This is a list of the different types of mobile access points that CDL has encountered in our experiences assessing vendor-provided mobile functionality. This information is relevant to both locally licensed and systemwide licensed resources.
Use of campus-provided remote access methods may or may not be supported with a particular mobile device. For assessing your campus’ authentication methods and their compatibility with popular mobile devices, please see “Considerations for Assessing Campus Mobile Support Readiness“.
Mobile access to licensed resources can be provided via one of two methods – through the device’s browser or via an installed mobile application.
Authentication options for mobile access
CDL prefers that access to licensed resources be authenticated via methods under the subscribing institution’s control (such as IP or Shibboleth). If the device is connected to the campus’ authenticated wifi network, resources should be accessible from on-campus.
Access via methods of authentication not under institutional control have additional legal and contractual implications. For this reason, proactive promotion of mobile access points using this method of authentication is not recommended. Please see the Technical Guidelines for Vendors for more information about this configuration.
Access via the mobile device’s browser
The user experience is comparable to accessing a web page via a browser on a desktop or laptop computer. The majority of vendor web pages (both regular and mobile-enhanced) use IP to authenticate by default.
Regular web pages for (systemwide) licensed resource access. No special treatment is needed to access with a mobile device. These pages are not optimized for mobile viewing. The display and functionality of the page itself is usually not affected by the particular model of the device used, although some page functionality may not be compatible with the mobile browser.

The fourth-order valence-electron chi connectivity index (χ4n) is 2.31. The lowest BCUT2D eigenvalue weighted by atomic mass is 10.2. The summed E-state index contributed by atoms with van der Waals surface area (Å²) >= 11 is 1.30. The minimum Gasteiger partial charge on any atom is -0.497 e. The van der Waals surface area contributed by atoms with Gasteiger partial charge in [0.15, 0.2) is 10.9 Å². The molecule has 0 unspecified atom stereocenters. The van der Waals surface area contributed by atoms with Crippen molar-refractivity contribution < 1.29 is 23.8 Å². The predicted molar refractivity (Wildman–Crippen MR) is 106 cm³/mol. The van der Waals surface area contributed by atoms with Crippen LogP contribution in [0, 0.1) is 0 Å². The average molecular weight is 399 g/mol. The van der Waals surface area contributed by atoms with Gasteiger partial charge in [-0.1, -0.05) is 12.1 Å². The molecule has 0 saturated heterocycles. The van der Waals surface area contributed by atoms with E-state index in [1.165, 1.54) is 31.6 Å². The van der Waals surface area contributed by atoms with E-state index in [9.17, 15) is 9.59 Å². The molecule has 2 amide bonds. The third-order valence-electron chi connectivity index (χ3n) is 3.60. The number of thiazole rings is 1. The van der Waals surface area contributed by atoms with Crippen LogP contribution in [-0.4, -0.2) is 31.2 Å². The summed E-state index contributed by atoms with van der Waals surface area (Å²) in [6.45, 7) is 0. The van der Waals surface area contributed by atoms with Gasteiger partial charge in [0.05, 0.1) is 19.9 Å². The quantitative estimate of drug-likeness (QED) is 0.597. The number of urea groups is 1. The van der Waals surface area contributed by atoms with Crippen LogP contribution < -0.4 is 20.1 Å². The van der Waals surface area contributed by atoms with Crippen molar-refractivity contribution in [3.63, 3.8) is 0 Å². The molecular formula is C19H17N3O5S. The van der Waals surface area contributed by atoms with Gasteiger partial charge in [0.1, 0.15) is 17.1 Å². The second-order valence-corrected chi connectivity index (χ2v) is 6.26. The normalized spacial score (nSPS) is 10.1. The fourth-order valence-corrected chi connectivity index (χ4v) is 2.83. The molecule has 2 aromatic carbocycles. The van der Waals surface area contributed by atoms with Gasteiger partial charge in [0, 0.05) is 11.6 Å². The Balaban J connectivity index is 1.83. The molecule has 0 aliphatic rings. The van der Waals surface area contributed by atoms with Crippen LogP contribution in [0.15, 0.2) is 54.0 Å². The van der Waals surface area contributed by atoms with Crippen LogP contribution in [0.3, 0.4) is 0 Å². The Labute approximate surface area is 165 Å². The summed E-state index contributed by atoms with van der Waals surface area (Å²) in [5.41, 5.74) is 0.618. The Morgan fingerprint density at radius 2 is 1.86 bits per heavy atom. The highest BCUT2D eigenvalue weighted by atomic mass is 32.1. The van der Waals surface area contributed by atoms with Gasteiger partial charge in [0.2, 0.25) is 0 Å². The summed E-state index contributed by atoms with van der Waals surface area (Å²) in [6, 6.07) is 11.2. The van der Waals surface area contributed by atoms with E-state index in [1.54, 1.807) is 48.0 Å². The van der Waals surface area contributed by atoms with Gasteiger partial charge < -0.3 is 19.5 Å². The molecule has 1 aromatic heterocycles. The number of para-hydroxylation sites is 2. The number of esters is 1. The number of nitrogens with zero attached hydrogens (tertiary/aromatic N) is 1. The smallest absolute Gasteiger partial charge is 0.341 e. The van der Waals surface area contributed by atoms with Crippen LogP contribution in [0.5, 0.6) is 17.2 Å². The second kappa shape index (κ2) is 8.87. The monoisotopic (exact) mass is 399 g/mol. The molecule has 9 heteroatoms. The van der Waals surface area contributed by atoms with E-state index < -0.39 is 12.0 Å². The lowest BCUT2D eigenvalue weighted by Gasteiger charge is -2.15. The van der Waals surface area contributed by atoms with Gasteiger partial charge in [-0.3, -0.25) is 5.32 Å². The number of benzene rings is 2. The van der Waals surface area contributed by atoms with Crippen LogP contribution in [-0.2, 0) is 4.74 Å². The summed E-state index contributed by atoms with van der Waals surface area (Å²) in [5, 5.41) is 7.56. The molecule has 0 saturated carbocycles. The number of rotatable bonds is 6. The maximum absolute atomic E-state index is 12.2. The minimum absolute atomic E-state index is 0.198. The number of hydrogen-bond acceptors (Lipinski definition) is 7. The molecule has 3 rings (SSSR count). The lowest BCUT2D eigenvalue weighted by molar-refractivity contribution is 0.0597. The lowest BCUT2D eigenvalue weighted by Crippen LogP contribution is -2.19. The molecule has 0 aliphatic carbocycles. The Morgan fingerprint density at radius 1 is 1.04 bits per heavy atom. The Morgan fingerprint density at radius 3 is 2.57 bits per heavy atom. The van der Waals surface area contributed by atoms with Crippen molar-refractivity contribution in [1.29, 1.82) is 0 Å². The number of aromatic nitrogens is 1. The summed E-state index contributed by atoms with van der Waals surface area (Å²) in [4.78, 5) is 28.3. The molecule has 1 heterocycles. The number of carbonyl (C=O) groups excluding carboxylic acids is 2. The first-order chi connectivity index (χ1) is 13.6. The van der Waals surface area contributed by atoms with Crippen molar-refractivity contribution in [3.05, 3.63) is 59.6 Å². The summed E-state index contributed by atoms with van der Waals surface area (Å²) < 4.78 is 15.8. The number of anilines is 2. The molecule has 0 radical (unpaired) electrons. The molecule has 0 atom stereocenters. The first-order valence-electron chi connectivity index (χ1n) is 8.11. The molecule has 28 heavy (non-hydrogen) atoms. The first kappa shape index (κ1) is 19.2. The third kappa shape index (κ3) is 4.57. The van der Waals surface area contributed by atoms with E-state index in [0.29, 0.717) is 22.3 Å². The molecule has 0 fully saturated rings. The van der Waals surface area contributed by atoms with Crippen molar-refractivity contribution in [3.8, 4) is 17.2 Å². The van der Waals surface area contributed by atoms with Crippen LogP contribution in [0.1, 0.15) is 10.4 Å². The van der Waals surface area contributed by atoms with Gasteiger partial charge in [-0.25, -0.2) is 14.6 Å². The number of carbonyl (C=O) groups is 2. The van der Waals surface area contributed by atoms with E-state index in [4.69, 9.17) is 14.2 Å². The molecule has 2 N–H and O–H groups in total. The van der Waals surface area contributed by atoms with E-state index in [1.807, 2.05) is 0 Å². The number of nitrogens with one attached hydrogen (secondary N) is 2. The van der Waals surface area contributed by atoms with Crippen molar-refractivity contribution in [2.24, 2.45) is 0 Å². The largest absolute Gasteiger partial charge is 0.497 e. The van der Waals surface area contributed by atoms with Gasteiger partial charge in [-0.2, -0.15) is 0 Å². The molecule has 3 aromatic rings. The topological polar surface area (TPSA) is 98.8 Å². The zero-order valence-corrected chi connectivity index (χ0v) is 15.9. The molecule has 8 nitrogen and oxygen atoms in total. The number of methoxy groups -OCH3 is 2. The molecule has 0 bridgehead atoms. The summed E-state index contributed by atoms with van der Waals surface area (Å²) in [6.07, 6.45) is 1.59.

Mobile-enhanced web pages for (systemwide) licensed resource access.
Vendors may provide mobile-enhanced web pages for viewing on mobile devices. There are two types of mobile-enhanced web page options, responsive design (which changes display dynamically from the same URL upon detecting browser size or screen resolution) and mobile-optimized (which involves a new page on a different URL).
Ideally, automatic detection and display of the mobile-enhanced webpages should occur at all landing levels of the website – top, title/journal and chapter/article.
- Responsive design. Responsive design does not need additional accomodation to work, the mobile device is autodetected and the page displays in place. In addition, sites using responsive design can often be tested from the desktop by resizing the browser window.
- Mobile-optimized web pages. In many cases, mobile devices are detected and redirected to the mobile-optimized web page. If the mobile optimized web page uses a new or different domain or subdomain, this information may need to be added to the local campus proxy configuration file.
In the case that the a systemwide resource’s main page does not automatically detect the mobile device (and instead requires the user to enter a different URL), its is at the local campus’ discretion to promote, document and maintain information about this alternative access point.
Some vendors offer mobile applications (apps) to access their content. These applications are often versioned and updated, as well as being uniquely offered for the OS and form factor of a particular mobile device (i.e., all applications may not be available for all devices or OS versions).
Some applications can use IP based access, but others require other authentication methods such as vendor-managed user accounts and device affiliation.
Vendor-provided mobile applications that provide access to (systemwide) licensed resources. These fall into two categories:
- Free to institutional subscribers.
- Requires purchase by end user. In most cases, applications requiring additional purchase by the user are not compatible with access to institutionally subscribed content, and only provide access to personal subscriptions, not institutional subscribers. It is up to the campus as to the level of promotion/support that will be provided.
Third party mobile applications that integrate with or provide access to (systemwide) licensed content. At campus discretion to promote, support and license (if applicable). It is also the responsibility of the individual campus to provide information and testing support for campus remote access infrastructure compatibility.
If the application requires holdings data to integrate with systemwide licensed content, please contact email@example.com for available reports and licensing considerations.